Simple sugar absorption into the bloodstream causes an excess burst of insulin. Athletes are concerned with the quick insulin “spike”. We’ve all experienced this quick burst of energy followed by the ensuing “crash” characterized by fatigue, lethargy, and mood swings — i.e. bonking!
Simple sugars, unlike complex carbohydrates, take longer and require more fluid to empty from the stomach and GI tract. Because a drink mixture containing simple sugar does not match the same osmolality of regular body fluid (unless it is limited to a 3-5% concentration by weight) it will remain in the stomach until sufficiently diluted. This may cause stomach distress that is detrimental to performance.
Further, a 3-5% solution will provide no more than 420 kilojoules per serving, far too little on an hourly basis to sustain energy levels. The solution is to use complex carbohydrates instead of simple or refined sugars in your diet and for your fuel during exercise. Energy drinks with complex carbohydrates and solid foods are all better fuel options than candy bars and other sugar filled energy bars and sports drinks.
3. Eating Too Much Solid Food During Exercise .
Liquid nutrition is the easiest and most convenient way to get kilojoules and nutrient dense fuel. Solid food for the most part cannot match the nutrition of the best liquid food supplements. In addition, too much solid food consumption will divert blood from working muscles for the digestive process. This and the amount of digestive enzymes and fluids required in breaking down the constituents of solid food taxes the body and can result in a feeling of bloating and/or nausea. Some solid food intake is okay during endurance exercise, particularly during ultras, but for a more rapid utilization of nutrients with less chance of stomach distress, a liquid energy source is preferred.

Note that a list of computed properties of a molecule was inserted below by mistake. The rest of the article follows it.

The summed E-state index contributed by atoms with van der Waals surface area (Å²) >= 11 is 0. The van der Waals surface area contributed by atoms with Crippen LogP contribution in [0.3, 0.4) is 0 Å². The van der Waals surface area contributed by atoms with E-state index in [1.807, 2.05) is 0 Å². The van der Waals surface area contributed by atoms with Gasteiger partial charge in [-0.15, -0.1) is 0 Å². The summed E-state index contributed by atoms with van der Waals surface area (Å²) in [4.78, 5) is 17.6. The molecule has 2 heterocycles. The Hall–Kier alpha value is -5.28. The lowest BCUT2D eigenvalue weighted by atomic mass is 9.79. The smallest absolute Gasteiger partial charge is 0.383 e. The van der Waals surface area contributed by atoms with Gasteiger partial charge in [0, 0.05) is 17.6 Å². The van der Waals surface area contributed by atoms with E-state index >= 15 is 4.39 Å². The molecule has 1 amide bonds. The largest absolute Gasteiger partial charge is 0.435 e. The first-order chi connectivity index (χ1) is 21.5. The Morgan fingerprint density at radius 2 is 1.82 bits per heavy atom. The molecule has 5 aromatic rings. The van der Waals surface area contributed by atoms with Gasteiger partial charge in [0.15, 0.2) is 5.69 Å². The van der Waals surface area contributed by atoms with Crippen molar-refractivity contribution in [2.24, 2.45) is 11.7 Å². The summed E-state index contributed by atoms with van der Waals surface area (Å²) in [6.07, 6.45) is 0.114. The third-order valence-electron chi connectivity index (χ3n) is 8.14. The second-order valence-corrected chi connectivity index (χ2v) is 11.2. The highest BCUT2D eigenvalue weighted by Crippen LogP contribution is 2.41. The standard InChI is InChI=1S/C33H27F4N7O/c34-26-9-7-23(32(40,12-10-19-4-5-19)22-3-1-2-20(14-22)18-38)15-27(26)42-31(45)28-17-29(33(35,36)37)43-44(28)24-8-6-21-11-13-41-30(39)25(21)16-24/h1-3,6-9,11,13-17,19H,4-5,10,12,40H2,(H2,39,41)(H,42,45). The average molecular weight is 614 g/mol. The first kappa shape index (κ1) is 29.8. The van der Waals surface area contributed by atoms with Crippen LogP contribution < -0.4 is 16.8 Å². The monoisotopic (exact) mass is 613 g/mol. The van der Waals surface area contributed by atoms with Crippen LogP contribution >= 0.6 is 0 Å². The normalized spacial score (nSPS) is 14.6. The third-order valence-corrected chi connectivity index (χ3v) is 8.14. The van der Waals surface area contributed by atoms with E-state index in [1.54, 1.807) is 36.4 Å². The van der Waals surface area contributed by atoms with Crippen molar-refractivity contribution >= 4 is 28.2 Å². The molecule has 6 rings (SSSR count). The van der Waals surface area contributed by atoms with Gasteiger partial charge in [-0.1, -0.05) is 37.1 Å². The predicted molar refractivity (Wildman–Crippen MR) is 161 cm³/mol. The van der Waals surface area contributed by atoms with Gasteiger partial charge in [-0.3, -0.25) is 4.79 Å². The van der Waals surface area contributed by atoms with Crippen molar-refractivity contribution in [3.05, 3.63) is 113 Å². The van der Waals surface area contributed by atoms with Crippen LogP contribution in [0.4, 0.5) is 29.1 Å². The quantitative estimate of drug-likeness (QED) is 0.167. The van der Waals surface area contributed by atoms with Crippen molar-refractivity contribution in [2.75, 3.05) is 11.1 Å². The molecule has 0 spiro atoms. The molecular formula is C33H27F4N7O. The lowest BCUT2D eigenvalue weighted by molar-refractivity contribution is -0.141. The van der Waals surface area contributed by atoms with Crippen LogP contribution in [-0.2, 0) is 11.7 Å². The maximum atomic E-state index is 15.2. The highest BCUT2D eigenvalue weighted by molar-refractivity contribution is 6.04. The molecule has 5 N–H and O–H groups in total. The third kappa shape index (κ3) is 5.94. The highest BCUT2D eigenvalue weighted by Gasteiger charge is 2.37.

4. Training on Too Few Kilojoules.
You may be training your muscles to do what you want them to do (running 25 km for example) but are you also training your stomach? If you want to be able to comfortably ingest X kilojoules per hour during a 3-4 hour (or longer) event, you need to be practicing that in training. Exercising at a maximum intensity level and assimilating a lot of kilojoules hour after hour are not things that the body would normally prefer to do simultaneously. Just like running far and fast, eating is a learned skill that requires the same amount of practice and attention to detail. If you plan on consuming 1260 kilojoules an hour (for example) during your race you need to practice consuming 1260 kilojoules an hour in your training. Don’t skimp on kJ during training!